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Business warns of ripple effect from Port of Melbourne strike over tug boat dispute

Victorian employers are demanding an urgent resolution to an industrial feud that could force the shutdown of Melbourne's busy container port this week.

Tug boat engineers have voted to go on strike for 12 hours on Tuesday and Wednesday at several east coast ports as a dispute with their employer, Svitzer​ Australia, intensifies.

In Melbourne and Geelong – where Svitzer is the sole provider of the tug boats that manouevre carriers into position at the wharf – the planned strikes will cause shutdowns and costly delays for business.

The Victorian Employers Chamber of Commerce and Industry has warned that any delays will have a "ripple effect" on businesses in the state's manufacturing, retail, agriculture and food industries.

"It's not just the 12 hours, it's the flow-on delays it will cause, from farmers through to retailers," VECCI executive director Bryce Prosser said.

"And if there are extended delays at the ports, for longer than 12 hours, it may have an effect on Victoria's reputation as a place to do business."


The Port of Melbourne is the nation's busiest container terminal, handling 36 per cent of Australian container trade. Almost 7000 containers and 1000 motor vehicles move through the port every day.

Mr Prosser said the union and the company needed to return to the bargaining table and "sort this out as quickly as possible".

"This should be the priority, so we don't have these delays hitting business," he said.

The tug boat engineers' union and Svitzer have been locked in a bitter industrial fight over the company's intention to roll all its tug boat crew employees into a single workplace deal covering three unions.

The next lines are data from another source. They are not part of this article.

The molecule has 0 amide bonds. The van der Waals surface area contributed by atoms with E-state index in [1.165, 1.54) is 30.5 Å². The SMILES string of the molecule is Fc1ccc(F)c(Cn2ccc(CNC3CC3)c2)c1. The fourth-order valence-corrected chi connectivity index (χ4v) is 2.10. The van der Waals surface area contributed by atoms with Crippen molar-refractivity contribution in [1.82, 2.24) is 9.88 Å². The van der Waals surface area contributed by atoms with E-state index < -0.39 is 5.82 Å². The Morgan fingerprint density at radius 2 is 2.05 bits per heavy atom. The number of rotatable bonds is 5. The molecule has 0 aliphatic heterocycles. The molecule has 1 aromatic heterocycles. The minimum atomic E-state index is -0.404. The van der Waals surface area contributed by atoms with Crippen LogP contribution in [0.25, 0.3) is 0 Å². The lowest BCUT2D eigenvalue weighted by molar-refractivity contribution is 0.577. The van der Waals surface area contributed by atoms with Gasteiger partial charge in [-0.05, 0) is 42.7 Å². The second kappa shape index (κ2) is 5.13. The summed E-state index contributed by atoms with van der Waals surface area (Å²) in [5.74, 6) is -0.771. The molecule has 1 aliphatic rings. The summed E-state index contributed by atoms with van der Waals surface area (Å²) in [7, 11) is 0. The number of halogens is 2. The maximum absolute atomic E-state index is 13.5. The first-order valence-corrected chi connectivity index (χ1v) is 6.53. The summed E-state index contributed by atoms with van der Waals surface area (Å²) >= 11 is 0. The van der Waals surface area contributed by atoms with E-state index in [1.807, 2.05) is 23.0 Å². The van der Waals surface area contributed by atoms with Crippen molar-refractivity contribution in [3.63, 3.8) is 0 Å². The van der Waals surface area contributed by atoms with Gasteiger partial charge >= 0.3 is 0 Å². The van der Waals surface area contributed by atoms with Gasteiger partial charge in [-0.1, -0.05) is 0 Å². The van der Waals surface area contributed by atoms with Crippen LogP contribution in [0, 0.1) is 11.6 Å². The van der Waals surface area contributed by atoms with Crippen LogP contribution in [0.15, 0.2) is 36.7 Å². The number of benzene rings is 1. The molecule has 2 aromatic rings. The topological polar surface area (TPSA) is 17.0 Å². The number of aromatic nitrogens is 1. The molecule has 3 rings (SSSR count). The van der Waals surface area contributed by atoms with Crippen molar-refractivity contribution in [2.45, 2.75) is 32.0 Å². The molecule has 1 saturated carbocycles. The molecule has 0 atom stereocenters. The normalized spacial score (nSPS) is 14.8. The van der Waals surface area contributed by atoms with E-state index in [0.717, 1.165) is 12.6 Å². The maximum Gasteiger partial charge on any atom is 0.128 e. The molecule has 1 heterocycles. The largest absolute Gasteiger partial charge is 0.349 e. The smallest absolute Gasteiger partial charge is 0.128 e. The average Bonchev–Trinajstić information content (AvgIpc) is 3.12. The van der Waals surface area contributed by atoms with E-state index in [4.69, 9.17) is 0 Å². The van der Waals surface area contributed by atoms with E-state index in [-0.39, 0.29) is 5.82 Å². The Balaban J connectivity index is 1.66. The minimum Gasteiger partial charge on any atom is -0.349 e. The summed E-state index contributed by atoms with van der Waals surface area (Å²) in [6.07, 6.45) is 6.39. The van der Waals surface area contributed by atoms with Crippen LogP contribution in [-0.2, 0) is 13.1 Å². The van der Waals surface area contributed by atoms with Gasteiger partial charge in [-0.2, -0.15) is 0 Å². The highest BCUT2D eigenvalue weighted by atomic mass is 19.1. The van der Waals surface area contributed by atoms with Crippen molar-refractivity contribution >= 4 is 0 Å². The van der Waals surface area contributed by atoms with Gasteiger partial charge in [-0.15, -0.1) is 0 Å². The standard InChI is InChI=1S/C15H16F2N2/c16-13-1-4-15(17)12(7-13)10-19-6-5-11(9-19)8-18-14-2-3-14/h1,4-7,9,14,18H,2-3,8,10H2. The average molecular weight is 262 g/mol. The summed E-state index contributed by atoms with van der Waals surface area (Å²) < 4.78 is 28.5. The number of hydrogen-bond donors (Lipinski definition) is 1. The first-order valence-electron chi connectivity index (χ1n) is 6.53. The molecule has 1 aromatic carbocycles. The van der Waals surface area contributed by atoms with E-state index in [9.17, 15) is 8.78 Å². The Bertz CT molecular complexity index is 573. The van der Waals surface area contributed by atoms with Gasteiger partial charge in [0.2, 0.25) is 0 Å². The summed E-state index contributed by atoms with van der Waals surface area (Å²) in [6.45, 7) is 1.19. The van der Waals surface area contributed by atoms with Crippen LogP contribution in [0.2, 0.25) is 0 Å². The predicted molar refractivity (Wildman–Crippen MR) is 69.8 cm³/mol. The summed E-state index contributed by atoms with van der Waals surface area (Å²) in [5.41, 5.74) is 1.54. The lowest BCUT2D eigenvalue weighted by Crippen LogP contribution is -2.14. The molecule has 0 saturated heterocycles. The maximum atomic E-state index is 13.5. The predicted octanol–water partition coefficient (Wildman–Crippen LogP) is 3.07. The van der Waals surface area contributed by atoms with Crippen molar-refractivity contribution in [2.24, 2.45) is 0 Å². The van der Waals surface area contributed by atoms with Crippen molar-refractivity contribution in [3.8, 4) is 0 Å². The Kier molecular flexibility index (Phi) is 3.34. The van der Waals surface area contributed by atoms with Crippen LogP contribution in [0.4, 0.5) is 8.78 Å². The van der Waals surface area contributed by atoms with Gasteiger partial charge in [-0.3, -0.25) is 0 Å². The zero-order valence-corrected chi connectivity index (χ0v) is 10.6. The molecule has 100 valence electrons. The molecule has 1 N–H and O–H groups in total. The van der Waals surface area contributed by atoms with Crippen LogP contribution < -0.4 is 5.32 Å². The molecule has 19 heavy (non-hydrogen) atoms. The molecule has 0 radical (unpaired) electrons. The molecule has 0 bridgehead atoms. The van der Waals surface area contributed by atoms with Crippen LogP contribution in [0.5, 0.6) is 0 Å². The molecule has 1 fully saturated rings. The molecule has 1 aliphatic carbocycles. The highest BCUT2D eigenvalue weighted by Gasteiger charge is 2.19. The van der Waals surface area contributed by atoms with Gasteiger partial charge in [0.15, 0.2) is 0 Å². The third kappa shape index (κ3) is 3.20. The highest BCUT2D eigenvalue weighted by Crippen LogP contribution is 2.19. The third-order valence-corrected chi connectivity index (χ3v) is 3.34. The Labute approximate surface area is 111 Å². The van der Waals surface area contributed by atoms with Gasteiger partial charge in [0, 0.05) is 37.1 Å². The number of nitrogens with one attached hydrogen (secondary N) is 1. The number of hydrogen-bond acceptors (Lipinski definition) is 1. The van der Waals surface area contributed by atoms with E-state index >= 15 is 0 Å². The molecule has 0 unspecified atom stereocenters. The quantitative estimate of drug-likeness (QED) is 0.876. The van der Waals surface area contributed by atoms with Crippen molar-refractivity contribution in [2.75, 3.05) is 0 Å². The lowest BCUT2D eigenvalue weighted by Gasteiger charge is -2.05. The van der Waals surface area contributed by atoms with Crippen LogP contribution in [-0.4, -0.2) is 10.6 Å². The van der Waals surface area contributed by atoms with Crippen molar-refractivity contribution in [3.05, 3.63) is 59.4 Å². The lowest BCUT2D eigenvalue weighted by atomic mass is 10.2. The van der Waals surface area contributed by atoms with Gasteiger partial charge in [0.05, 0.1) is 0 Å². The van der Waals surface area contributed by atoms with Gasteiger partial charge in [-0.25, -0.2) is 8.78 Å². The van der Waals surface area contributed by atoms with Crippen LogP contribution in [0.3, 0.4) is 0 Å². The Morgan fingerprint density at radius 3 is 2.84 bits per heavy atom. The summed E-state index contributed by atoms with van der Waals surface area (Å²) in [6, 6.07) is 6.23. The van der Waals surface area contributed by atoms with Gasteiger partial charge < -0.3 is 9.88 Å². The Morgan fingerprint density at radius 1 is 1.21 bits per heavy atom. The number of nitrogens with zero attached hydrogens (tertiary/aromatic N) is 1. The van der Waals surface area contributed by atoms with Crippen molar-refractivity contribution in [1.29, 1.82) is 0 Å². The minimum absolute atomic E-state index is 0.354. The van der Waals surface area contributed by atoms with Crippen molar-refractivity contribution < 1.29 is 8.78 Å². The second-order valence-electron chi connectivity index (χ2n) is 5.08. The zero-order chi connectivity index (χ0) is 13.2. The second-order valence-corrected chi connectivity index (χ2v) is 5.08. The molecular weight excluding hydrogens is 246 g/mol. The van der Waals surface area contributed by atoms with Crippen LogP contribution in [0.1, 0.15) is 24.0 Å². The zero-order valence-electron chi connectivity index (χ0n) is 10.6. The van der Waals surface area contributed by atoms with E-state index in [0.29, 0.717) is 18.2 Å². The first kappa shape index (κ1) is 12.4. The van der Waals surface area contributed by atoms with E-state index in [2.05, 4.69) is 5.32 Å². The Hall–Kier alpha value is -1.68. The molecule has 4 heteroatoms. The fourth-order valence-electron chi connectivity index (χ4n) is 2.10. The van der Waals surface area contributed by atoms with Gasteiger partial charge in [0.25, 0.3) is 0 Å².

Svitzer's three-person tug boat crews, made up of a skipper, deckhand and engineer, are currently represented by separate agreements.

Australian Institute of Maritime and Power Engineers secretary Martin Byrne said it was important for the engineers' agreement to remain in place because it recognised their specific skills, duties and work conditions.

"We want to be in a position where we can be assured that the conditions particular to engineers are within our purview and influence, and won't be traded off by others" Mr Byrne said.

Svitzer Australia said the plan for a single agreement had in-principle support of two of the three unions – the Australian Maritime Officers Union and the Maritime Union of Australia – but the AIMPE has chosen to "put all that at risk".

"In the maritime industry of 2016 one agreement simply makes common sense – one tug, one crew and therefore one agreement," the company said.

Next week's strikes are expected to result in coal and fuel carriers, as well as bulk container ships, being stopped from entering the ports of Newcastle, Sydney, Melbourne and Geelong.

Towage for cruise ships, defence vessels and port emergencies requiring a tug response would be exempt from any strikes, the union said.

In documents filed with the Fair Work Commission, a majority of almost 200 Svitzer tug boat engineers voted for a range of strikes over the new enterprise agreement, including for 24 hours, 48 hours, one week and unlimited durations.